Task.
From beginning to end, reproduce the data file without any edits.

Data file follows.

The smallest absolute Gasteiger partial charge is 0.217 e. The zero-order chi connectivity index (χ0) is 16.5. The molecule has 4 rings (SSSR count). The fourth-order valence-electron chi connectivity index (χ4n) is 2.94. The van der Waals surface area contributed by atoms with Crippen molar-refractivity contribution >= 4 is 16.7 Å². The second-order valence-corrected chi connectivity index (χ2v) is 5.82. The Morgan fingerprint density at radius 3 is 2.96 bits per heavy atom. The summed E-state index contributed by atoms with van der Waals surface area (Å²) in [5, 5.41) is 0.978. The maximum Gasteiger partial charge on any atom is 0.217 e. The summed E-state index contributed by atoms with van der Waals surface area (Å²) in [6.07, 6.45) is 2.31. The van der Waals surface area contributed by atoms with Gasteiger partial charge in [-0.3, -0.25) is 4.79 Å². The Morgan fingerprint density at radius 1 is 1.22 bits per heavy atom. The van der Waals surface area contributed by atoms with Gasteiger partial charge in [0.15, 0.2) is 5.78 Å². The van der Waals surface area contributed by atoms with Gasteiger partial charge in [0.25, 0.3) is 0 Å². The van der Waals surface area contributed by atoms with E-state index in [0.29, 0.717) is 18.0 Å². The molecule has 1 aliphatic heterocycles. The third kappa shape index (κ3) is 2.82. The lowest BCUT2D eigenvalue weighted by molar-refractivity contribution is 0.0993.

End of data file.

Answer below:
The smallest absolute Gasteiger partial charge is 0.217 e. The zero-order chi connectivity index (χ0) is 16.5. The molecule has 4 rings (SSSR count). The fourth-order valence-electron chi connectivity index (χ4n) is 2.94. The van der Waals surface area contributed by atoms with Crippen molar-refractivity contribution >= 4 is 16.7 Å². The second-order valence-corrected chi connectivity index (χ2v) is 5.82. The Morgan fingerprint density at radius 3 is 2.96 bits per heavy atom. The summed E-state index contributed by atoms with van der Waals surface area (Å²) in [5, 5.41) is 0.978. The maximum Gasteiger partial charge on any atom is 0.217 e. The summed E-state index contributed by atoms with van der Waals surface area (Å²) in [6.07, 6.45) is 2.31. The van der Waals surface area contributed by atoms with Gasteiger partial charge in [-0.3, -0.25) is 4.79 Å². The Morgan fingerprint density at radius 1 is 1.22 bits per heavy atom. The van der Waals surface area contributed by atoms with Gasteiger partial charge in [0.15, 0.2) is 5.78 Å². The van der Waals surface area contributed by atoms with Gasteiger partial charge in [0.25, 0.3) is 0 Å². The van der Waals surface area contributed by atoms with E-state index in [0.29, 0.717) is 18.0 Å². The molecule has 1 aliphatic heterocycles. The third kappa shape index (κ3) is 2.82. The lowest BCUT2D eigenvalue weighted by molar-refractivity contribution is 0.0993.